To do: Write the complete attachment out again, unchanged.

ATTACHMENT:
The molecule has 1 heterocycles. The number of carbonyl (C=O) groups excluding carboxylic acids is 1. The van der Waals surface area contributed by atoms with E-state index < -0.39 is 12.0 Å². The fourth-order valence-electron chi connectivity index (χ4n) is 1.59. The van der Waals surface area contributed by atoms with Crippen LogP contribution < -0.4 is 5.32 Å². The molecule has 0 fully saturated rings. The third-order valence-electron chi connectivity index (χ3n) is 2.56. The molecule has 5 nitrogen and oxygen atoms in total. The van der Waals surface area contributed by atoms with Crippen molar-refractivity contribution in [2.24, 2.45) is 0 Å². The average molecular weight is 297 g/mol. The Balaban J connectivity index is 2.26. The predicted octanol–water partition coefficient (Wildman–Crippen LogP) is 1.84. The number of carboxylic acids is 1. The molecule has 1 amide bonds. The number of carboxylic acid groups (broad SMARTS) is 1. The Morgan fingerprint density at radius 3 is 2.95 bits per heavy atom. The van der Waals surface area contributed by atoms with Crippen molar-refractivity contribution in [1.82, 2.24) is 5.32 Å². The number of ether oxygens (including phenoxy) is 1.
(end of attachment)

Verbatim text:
The molecule has 1 heterocycles. The number of carbonyl (C=O) groups excluding carboxylic acids is 1. The van der Waals surface area contributed by atoms with E-state index < -0.39 is 12.0 Å². The fourth-order valence-electron chi connectivity index (χ4n) is 1.59. The van der Waals surface area contributed by atoms with Crippen LogP contribution < -0.4 is 5.32 Å². The molecule has 0 fully saturated rings. The third-order valence-electron chi connectivity index (χ3n) is 2.56. The molecule has 5 nitrogen and oxygen atoms in total. The van der Waals surface area contributed by atoms with Crippen molar-refractivity contribution in [2.24, 2.45) is 0 Å². The average molecular weight is 297 g/mol. The Balaban J connectivity index is 2.26. The predicted octanol–water partition coefficient (Wildman–Crippen LogP) is 1.84. The number of carboxylic acids is 1. The molecule has 1 amide bonds. The number of carboxylic acid groups (broad SMARTS) is 1. The Morgan fingerprint density at radius 3 is 2.95 bits per heavy atom. The van der Waals surface area contributed by atoms with Crippen molar-refractivity contribution in [1.82, 2.24) is 5.32 Å². The number of ether oxygens (including phenoxy) is 1.